Follow Your Dreams

The .h/.m files are header and method files to an Objective-C class file I created (File > New File… > Objective-C class) to hold the Objective-C code I needed to create the titleless windows programmatically. Then, from the AppleScript code, I called that Objective-C by using a “call method” command to first allocate (alloc) the class (customWindow) then to call the specific method of the class with variable parameters. For more information, see this discussion:


Here is a program, w/ source code, you might want to look at.

(“iTunes Overlay” by Devin Bayer, found at “Doug’s Applescript’s for iTunes”)

Thanks for all the advice. I`ve finally gotten my app up and running with no title bars as well as the satisfaction of making my first foray into Objective-C files.

I truly do appreciate the help. Thanks

Not that there’s anything wrong with applescript or objC, but I thought I would suggest an alternate route. You could use Geek Tool to do what you are trying to accomplish, as well as other things.

Edit: It seems you have already have a working app. I’m glad you were successful with objC. I’m going to wimp out for the time being and use Geek Tool.

After playing with “Non-visible Window Title Bar” windows for a few days Ive noticed that images, buttons etc. work fine. But I cant seem to get a text field to allow text to be entered. It seems to be locked to text input somehow. I`m assuming that, as opposed to buttons and images, the text field must be dealt with programmatically. Any ideas?

Also, thanks guardian34 for the info on Geek Tool. I`ll have to check it out.

I like the titleless thing. Real cool.

Got any tricks for creating a window with the sideways title bar?
(Like the zoomed out, or mini version, of the iTunes window)

I considered making a titleless bar and some custom buttons that would emulate it, but maybe there is an easier way…


Here’s a tutorial on how to create a custom class to make any IB window a titleless one. I’ve modified code from this page (mostly originally from apple’s RoundTransparentWindow sample project, which is not supplied with xcode). I found it difficult at first to know what to do with all the bit’s an pieces, so I hope this clarifies the parts and process of getting this type of obj-c job done. I’ve written this as I created a new project, so it does work.

  1. Create an applescript project.

  2. Open your mainMenu.nib file, and create the window you wish to be displayed without a title. This can be an existing window, too

  3. Click on your window, and then click on “Classes” in the “MainMenu.nib” window. You’ll see a hierarchical list of NS objects… NSWindow should be highlighted. If it isn’t, navigate through NSObject>NSResponder>NSWindow.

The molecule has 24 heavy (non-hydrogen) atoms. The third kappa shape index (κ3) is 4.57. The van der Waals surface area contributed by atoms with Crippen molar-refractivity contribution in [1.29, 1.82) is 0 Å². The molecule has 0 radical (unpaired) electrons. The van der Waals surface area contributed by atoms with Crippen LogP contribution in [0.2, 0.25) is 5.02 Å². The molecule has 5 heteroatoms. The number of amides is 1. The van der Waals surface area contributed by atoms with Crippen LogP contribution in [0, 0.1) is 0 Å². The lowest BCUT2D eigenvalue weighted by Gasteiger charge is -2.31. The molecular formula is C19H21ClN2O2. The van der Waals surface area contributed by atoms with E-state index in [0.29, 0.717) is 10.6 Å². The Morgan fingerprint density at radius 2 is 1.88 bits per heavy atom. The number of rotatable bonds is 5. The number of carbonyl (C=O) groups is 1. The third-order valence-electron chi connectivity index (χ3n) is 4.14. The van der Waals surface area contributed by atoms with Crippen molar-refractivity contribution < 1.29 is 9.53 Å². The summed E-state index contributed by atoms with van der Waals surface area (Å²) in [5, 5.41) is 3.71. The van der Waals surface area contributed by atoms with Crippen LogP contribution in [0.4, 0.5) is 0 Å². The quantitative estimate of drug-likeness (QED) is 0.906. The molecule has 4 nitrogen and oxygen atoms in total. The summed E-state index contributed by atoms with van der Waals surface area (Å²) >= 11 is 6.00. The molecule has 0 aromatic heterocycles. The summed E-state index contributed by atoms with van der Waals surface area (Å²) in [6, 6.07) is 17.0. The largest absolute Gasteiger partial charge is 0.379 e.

4. Click on the “Classes” menu in the IB main menu, and select “Subclass NSWindow”. A new subclass will appear to the right of NSWindow. Name it “CustomWindow”. With the new ‘CustomWindow’ subclass highlighted, click on the “Classes” main menu again, and select “Create Files for CustomWindow”. Make sure it intends to save “CustomWindow.h” and “Custom Window.m”, and then click “Choose” to create the cocoa files.

  5. Select your window, and go to the “Custom Class” pane in the info window. You should see “CustomWindow” as an option. Select it, and save your interface.

  6. Determine whether you want the user to be able to move the window.

  7. Open “CustomWindow.h”. If you want to be able to position the window programatically and NOT allow the user to move it, do nothing. If you want to enable moving/dragging of the window, add the line:

NSPoint initialLocation;

… between the {} brackets. The file should look something like this…

[code]/* CustomWindow */

#import <Cocoa/Cocoa.h>

@interface CustomWindow : NSWindow
NSPoint initialLocation;
8 ) Open “CustomWindow.m”. Read through the commends carefully for this file, as they state what each part does, and whether it’s necessary for making the window draggable.

[code]#import “CustomWindow.h”
#import <AppKit/AppKit.h>

@implementation CustomWindow

// This line initializes any window connected to the CustomWindow class as titleless…overriding the default AppKit init method.

  • (id)initWithContentRect:(NSRect)contentRect styleMask:(unsigned int)aStyle backing:(NSBackingStoreType)bufferingType defer:(BOOL)flag {

    // Call the NSWindow method to instantiate the window, but add the borderless mask to make it titleless
    // Sets ‘result’ as a variable reference to the new window object
    NSWindow* result = [super initWithContentRect:contentRect styleMask:NSBorderlessWindowMask backing:NSBackingStoreBuffered defer:NO];

    // Set the background color to clear so that (along with the setOpaque call below) we can see through the parts of the window that we’re not drawing into
    // If you want to have a window with a non-rectangular shape, un-comment the next line.
    //[result setBackgroundColor: [NSColor clearColor]];
    // Note: You’ll need to provide an image in an image view in the window that will server as your ‘window’, otherwise the window will just be invisible.